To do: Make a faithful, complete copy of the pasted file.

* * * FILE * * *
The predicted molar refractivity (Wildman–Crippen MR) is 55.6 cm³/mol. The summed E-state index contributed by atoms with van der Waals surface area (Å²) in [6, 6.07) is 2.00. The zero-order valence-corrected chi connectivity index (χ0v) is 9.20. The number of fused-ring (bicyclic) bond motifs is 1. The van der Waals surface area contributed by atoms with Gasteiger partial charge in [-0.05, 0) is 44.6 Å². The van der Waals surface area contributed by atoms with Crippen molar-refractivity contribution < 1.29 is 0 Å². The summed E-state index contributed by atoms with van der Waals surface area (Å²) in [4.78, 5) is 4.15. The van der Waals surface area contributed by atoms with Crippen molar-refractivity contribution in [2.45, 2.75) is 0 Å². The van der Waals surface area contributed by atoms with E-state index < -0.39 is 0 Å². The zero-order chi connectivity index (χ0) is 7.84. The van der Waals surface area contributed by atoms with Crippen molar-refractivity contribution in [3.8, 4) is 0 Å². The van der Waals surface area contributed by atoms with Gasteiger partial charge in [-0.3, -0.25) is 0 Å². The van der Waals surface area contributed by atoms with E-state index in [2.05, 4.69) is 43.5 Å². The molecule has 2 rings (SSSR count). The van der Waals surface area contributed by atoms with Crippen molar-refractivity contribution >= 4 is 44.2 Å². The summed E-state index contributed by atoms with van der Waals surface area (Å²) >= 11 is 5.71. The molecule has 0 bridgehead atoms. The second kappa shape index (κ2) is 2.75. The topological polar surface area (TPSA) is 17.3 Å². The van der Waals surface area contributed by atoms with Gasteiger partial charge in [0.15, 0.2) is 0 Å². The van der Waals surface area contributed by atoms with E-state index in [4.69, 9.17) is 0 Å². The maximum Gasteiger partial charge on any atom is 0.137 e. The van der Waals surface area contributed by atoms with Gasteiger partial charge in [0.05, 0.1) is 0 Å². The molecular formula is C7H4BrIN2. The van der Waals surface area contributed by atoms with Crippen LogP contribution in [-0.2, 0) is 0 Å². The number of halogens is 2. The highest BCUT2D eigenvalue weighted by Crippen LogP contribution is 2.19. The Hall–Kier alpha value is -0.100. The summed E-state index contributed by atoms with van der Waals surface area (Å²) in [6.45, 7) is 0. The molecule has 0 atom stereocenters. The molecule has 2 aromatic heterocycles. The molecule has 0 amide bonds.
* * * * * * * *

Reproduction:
The predicted molar refractivity (Wildman–Crippen MR) is 55.6 cm³/mol. The summed E-state index contributed by atoms with van der Waals surface area (Å²) in [6, 6.07) is 2.00. The zero-order valence-corrected chi connectivity index (χ0v) is 9.20. The number of fused-ring (bicyclic) bond motifs is 1. The van der Waals surface area contributed by atoms with Gasteiger partial charge in [-0.05, 0) is 44.6 Å². The van der Waals surface area contributed by atoms with Crippen molar-refractivity contribution < 1.29 is 0 Å². The summed E-state index contributed by atoms with van der Waals surface area (Å²) in [4.78, 5) is 4.15. The van der Waals surface area contributed by atoms with Crippen molar-refractivity contribution in [2.45, 2.75) is 0 Å². The van der Waals surface area contributed by atoms with E-state index < -0.39 is 0 Å². The zero-order chi connectivity index (χ0) is 7.84. The van der Waals surface area contributed by atoms with Crippen molar-refractivity contribution in [3.8, 4) is 0 Å². The van der Waals surface area contributed by atoms with Gasteiger partial charge in [-0.3, -0.25) is 0 Å². The van der Waals surface area contributed by atoms with E-state index in [2.05, 4.69) is 43.5 Å². The molecule has 2 rings (SSSR count). The van der Waals surface area contributed by atoms with Crippen molar-refractivity contribution >= 4 is 44.2 Å². The summed E-state index contributed by atoms with van der Waals surface area (Å²) >= 11 is 5.71. The molecule has 0 bridgehead atoms. The second kappa shape index (κ2) is 2.75. The topological polar surface area (TPSA) is 17.3 Å². The van der Waals surface area contributed by atoms with Gasteiger partial charge in [0.15, 0.2) is 0 Å². The van der Waals surface area contributed by atoms with E-state index in [4.69, 9.17) is 0 Å². The maximum Gasteiger partial charge on any atom is 0.137 e. The van der Waals surface area contributed by atoms with Gasteiger partial charge in [0.05, 0.1) is 0 Å². The molecular formula is C7H4BrIN2. The van der Waals surface area contributed by atoms with Crippen LogP contribution in [-0.2, 0) is 0 Å². The number of halogens is 2. The highest BCUT2D eigenvalue weighted by Crippen LogP contribution is 2.19. The Hall–Kier alpha value is -0.100. The summed E-state index contributed by atoms with van der Waals surface area (Å²) in [6.45, 7) is 0. The molecule has 0 atom stereocenters. The molecule has 2 aromatic heterocycles. The molecule has 0 amide bonds.